- DEL to prioritize ECEAP located in low-income neighborhoods within high-need geographical areas. This strategy pairs a high-quality preschool experience with a state-funded full-day kindergarten experience, which should lead to greater long-term child outcomes.
- DEL must prioritize organizations offering Extended Day, those offering services to children diagnosed with special needs and those involved in the child welfare system.
- DEL to create a pathway for licensed centers and homes by December of 2015
- DEL to assess the need for Full Day programming and report to the Legislature annually
- Contracted slots:
- Located in a low-income neighborhood
- Consist of at least fifty percent of children receiving subsidy,
- Until August 2017 DEL shall assure an even distribution for children birth to age 5
- Awarded in a competitive process.
Answer by Matt Judge: The Early Start Act mandates alignment with Child Care Development Block Grant Act Reauthorization. This initiative:
- Focuses on Continuity of Care: Data tells us children do better when they stay with the same quality provider/program on a continuous basis (current state is a family may be kicked off child care subsidy during their twelve month eligibility period for losing employment or bringing in too much income)
- Never terminate WCCC subsidy payments prior to 12 months for loss of work or going over income; OR
- Only terminate subsidy payments prior to 12 months if family loses work. Even then, the state must give the family 3 months continued eligibility until they find work.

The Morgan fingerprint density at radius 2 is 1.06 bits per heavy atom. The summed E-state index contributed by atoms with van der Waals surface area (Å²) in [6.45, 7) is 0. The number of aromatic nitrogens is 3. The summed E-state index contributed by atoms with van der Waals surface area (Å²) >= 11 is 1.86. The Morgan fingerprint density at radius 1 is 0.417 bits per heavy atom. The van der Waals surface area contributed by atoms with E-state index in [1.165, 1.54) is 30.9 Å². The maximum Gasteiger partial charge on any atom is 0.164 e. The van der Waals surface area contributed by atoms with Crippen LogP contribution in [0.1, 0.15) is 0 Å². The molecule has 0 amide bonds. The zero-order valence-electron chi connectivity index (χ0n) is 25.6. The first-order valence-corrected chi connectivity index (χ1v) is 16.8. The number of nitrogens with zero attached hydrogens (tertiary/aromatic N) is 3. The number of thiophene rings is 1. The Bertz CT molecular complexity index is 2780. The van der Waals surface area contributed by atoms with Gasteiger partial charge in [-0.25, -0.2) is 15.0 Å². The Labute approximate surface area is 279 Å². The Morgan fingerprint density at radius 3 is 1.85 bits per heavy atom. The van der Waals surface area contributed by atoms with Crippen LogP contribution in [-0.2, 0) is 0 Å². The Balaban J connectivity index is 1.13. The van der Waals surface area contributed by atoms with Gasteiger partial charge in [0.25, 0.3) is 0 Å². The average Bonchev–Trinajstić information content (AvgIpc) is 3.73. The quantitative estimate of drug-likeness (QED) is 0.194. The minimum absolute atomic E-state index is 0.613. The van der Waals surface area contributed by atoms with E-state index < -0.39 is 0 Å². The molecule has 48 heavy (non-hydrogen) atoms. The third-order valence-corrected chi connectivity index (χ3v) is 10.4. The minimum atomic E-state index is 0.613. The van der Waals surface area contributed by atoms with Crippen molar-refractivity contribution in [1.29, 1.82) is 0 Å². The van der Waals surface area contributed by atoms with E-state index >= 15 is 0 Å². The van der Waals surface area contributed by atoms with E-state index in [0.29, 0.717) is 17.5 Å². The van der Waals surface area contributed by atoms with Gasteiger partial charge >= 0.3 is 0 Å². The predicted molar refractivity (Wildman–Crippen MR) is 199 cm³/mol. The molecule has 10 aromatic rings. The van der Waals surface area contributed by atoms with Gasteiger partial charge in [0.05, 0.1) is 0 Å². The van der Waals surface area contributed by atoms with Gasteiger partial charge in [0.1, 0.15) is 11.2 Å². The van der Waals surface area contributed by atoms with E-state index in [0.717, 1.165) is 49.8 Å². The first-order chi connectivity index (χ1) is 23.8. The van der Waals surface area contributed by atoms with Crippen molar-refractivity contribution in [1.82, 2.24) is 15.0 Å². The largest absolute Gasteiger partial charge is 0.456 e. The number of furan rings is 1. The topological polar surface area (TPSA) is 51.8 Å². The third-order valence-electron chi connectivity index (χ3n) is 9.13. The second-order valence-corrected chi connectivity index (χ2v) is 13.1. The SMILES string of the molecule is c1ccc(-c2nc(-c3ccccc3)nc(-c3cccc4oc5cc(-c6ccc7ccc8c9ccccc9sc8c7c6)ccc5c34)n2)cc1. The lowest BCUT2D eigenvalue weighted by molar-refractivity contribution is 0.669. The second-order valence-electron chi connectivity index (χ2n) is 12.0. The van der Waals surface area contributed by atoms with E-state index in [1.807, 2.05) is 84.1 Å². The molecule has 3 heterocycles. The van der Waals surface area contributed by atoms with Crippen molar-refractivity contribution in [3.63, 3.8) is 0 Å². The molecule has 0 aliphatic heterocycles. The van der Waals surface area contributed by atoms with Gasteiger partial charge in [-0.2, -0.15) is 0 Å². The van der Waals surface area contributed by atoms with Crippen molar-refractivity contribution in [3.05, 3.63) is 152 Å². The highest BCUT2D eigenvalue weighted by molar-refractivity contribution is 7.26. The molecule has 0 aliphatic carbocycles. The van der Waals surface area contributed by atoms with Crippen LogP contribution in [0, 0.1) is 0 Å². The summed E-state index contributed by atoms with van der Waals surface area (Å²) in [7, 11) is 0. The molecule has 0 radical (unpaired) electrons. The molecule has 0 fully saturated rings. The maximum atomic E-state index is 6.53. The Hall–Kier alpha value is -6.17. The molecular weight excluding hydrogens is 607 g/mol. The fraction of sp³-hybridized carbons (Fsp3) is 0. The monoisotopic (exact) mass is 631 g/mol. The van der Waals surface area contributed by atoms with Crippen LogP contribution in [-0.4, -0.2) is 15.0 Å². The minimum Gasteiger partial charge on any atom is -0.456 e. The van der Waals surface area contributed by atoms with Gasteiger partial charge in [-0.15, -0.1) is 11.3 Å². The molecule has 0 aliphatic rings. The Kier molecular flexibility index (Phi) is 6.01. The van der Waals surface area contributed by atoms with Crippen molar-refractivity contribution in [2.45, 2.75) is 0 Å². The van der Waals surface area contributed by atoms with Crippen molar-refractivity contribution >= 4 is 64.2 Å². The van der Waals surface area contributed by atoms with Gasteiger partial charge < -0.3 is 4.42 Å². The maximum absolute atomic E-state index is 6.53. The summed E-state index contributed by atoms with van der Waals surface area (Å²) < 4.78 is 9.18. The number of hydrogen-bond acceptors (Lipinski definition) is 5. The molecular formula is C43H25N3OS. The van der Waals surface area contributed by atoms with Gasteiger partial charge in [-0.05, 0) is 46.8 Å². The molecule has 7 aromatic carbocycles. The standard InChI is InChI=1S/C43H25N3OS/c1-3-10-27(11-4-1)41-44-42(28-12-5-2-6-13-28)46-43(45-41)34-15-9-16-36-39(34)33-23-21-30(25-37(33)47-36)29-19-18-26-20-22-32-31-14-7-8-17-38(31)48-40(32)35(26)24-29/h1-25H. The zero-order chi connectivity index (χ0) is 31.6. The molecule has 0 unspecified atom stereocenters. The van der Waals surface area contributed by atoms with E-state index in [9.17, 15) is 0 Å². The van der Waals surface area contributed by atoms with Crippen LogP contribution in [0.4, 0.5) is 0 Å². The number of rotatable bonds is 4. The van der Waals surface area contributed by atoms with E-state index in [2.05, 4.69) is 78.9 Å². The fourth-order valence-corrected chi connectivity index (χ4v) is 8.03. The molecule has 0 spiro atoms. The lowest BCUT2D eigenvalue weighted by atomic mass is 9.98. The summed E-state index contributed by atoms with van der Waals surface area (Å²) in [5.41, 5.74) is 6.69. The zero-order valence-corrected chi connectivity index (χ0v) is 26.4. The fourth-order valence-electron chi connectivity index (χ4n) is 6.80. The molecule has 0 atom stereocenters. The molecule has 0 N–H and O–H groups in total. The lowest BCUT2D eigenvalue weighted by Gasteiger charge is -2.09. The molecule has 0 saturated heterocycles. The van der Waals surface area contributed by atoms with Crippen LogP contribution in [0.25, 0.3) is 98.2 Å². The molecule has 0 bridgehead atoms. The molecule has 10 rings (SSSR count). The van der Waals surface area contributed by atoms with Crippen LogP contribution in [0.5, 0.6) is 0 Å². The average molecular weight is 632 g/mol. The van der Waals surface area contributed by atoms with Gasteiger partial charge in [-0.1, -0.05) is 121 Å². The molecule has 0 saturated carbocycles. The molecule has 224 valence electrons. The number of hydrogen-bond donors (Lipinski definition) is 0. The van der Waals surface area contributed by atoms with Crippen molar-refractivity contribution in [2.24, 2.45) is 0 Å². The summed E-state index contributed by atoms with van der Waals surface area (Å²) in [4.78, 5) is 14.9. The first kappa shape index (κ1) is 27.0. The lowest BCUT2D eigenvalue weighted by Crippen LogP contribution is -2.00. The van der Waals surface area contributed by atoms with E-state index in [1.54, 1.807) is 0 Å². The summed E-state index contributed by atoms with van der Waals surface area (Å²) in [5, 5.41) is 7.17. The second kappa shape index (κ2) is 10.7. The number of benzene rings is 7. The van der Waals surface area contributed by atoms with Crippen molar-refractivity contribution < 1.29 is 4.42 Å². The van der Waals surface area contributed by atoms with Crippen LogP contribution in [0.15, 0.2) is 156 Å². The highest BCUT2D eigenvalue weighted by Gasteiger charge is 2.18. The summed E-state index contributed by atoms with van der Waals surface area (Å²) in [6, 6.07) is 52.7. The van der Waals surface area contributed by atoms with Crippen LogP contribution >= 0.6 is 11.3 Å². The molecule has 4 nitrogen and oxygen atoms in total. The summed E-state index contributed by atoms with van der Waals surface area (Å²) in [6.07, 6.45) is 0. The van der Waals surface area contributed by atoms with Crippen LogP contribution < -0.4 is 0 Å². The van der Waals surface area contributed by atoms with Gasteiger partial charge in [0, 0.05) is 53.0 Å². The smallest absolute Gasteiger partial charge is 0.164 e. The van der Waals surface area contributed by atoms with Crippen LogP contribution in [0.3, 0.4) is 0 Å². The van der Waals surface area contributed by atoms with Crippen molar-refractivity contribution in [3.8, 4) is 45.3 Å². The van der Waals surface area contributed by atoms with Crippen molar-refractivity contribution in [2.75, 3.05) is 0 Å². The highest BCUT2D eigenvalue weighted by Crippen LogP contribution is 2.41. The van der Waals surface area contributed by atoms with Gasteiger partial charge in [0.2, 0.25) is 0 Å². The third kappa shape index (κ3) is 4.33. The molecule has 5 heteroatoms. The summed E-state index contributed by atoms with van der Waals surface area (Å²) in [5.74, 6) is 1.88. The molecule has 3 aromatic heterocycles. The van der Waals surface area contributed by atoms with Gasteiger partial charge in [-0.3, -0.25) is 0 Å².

- This provision of ESA is effective July 1, 2016.
- DEL will partner with the Department of Social and Health Services (DSHS) (DEL is the policy lead, DSHS implements)
- DEL maintained consistent communication with DSHS during legislative session when ESA was being considered - the WCCC Reframe Work Group was created with DEL and DSHS.
- WCCC subsidy is a capped program: 33,000 households per month
- Once the cap is reached, a Wait List goes into effect
- 12 month eligibility will result in caseload increases beyond the 33,000 household cap because families that would have exited WCCC stay on, while families continue to enter the program at the same rate as before.
4. How does the Early Start Act consider the WA state early learning mixed delivery system with a variety of different standards and regulations?
Answer by Mary Kay Quinlan: DEL Licensing Division licenses three types of child care facilities:
- Family Home Child Care licensed for 6 to 12 children ages birth through 12 yrs of age;
- Child Care Centers licensed for 13 children and up ages one month through 12 years of age;
- and School Age Programs ages 5 yrs through 12 yrs and attending school.
We are moving forward with the exciting work of aligning licensing basic health and safety requirements with ECEAP standards within the framework of Early Achievers standards. Licensing has always encouraged awareness of best practice and ways of implementing best practice while of course meeting basic licensing requirements. With the alignment of standards and with the Early Achievers framework we will have a more formal support system in place to reach high quality early learning and care programs for the children of the State of WA.
As DEL moves forward with the Early Start Act implementation plan, they strategically focusing on cultural relevancy and federal, state and local collaborations in delivery of early learning services.
For a full listing of Q&As, visit the Early Start Act pages on DEL's website. In the near future, more questions and answers will be uploaded to those pages. If you have questions about Early Start Act support or requirements, email email@example.com.
The Early Start Act is about opportunity for children to arrive at school ready to learn; for families to break the cycle of poverty; and for the state communities to reap the rewards the return on investment we know come from high-quality early learning.